There are big changes coming to Red Wedge’s publication and posting schedule. Starting with issue three (out in July) on “The Return of the Crowd," Red Wedge will be going quarterly.
Since the founding of Red Wedge in 2012 there has been a mushrooming and further development of left-wing and explicitly socialist publishing. As readers may know, we have spent much of the past eighteen months discussing our way forward, and feel that our current moment, our current environment, demands that Red Wedge professionalize itself.
Red Wedge has something important to offer this new radical left milieu: an approach to art that rejects the conception of Marxism as an arid, outdated ideology. We also insist not only that Marxism has something to teach us about art, but that art has something to tell us about Marxism. We see our role as reviving and helping recreate a lineage of avant-gardes, dissident communists, romantic anti-capitalists, organic philosophers, artist-workers and worker-artists who seem to conspicuously escape the official histories of both socialism and art.
We cannot do this for free. Put another way, we cannot pay a substantial amount of our own incomes to make Red Wedge happen. Our editors, writers and supporters have spent thousands of dollars (annually) on the Red Wedge project. We have been glad to do it, but in the long run it isn’t sustainable.
By placing greater focus on the print issue and organizing our publishing around it, we will offset our costs dramatically. What Red Wedge contributes is worth the nominal cost of a subscription. We will not be abandoning the world of the web. Every piece that appears in our print issue will also be eventually rolled out online (those who want them when they are published will need to subscribe; more on that below). We will also continue using the site for audio, video, and other web exclusives.
We will continue, in our quarterly print publication, to feature Marxist essays and commentary on art and culture, reviews, poetry, short stories and visual art, interviews with filmmakers and musicians, etc. In fact, we think going quarterly will help us do the above better. Organizing our selection, solicitation and editing process around a three-month cycle will allow our editors and editorial collective time to more consciously respond to submissions, solicit articles and contributions more thoughtfully, take time to approach artists, etc.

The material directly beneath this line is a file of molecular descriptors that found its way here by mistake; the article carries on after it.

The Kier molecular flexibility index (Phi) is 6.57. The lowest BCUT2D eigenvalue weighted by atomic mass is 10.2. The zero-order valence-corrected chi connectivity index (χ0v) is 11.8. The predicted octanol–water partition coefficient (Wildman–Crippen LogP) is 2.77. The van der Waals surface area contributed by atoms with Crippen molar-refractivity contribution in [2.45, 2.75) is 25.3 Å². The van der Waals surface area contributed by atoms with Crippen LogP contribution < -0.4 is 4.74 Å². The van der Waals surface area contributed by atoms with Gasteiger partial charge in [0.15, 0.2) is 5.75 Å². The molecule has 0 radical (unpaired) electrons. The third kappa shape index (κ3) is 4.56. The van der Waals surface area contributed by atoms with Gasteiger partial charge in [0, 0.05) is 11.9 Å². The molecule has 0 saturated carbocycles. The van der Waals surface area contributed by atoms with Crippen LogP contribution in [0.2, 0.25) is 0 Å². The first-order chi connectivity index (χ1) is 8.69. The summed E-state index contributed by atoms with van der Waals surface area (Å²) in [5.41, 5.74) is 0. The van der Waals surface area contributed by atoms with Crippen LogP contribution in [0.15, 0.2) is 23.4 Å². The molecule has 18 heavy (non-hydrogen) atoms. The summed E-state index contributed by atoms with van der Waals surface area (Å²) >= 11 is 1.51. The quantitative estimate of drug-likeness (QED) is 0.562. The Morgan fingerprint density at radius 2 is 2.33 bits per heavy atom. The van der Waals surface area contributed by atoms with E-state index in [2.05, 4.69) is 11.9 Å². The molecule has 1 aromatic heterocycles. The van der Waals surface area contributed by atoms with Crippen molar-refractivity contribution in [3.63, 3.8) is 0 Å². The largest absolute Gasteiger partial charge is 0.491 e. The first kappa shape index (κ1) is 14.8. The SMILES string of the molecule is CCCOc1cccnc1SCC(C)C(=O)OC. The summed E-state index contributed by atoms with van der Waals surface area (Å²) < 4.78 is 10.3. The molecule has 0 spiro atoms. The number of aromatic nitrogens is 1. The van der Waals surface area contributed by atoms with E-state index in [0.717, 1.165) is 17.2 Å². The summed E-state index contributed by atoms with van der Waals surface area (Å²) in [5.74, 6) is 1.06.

It will also allow us to better organize our regular mailings (those of you waiting on posters and t-shirts: they are coming, and thank you for your patience).
The upcoming print issue (number three) is set to include:
- Neil Davidson on the influence of Leon Trotsky and Georg Lukacs on the thought of American art critic Clement Greenberg (the first in a two-part series)
- An interview with experimental rock group Algiers on their new album The Underside of Power
- Anindya Bhattacharya on the last work of late culture writer Mark Fisher
- Adam Turl on aesthetics against hierarchies.
- Reviews of Bertolt Brecht’s republished War Primer, the television version of The Handmaid’s Tale, and the “Contemporary Art and Walter Benjamin” exhibition at New York’s Jewish Museum
- Poetry by Sunni Hutton and Mike Linaweaver
- Reflections on the meaning of Guy Debord’s The Society of the Spectacle fifty years since its publication
- Art from Laura Fair-Schulz, Howard Barry, Arthur Sangster, Amy Madden, Craig E. Ross and Adam Turl
We’re excited to share all this. But we need two things from you.
- We need you to subscribe and/or support our Patreon account (a donation of $5 a month will automatically garner you a subscription. Larger donations reap other “rewards”). [add links]
- We need you to submit your art, essays, poetry, short-stories, interviews and commentary.
Red Wedge has gone through a number of changes over the years. Whether on point or mistake, every change has been about moving toward the goals sketched above. We will soon be announcing our new editorial collective. And we will soon be issuing calls for submissions for issues four and five. We still (and always) want Red Wedge to play a role in (re)kindling the revolutionary imagination and forging a new Marxist avant-garde. You, our readers, are central in that project.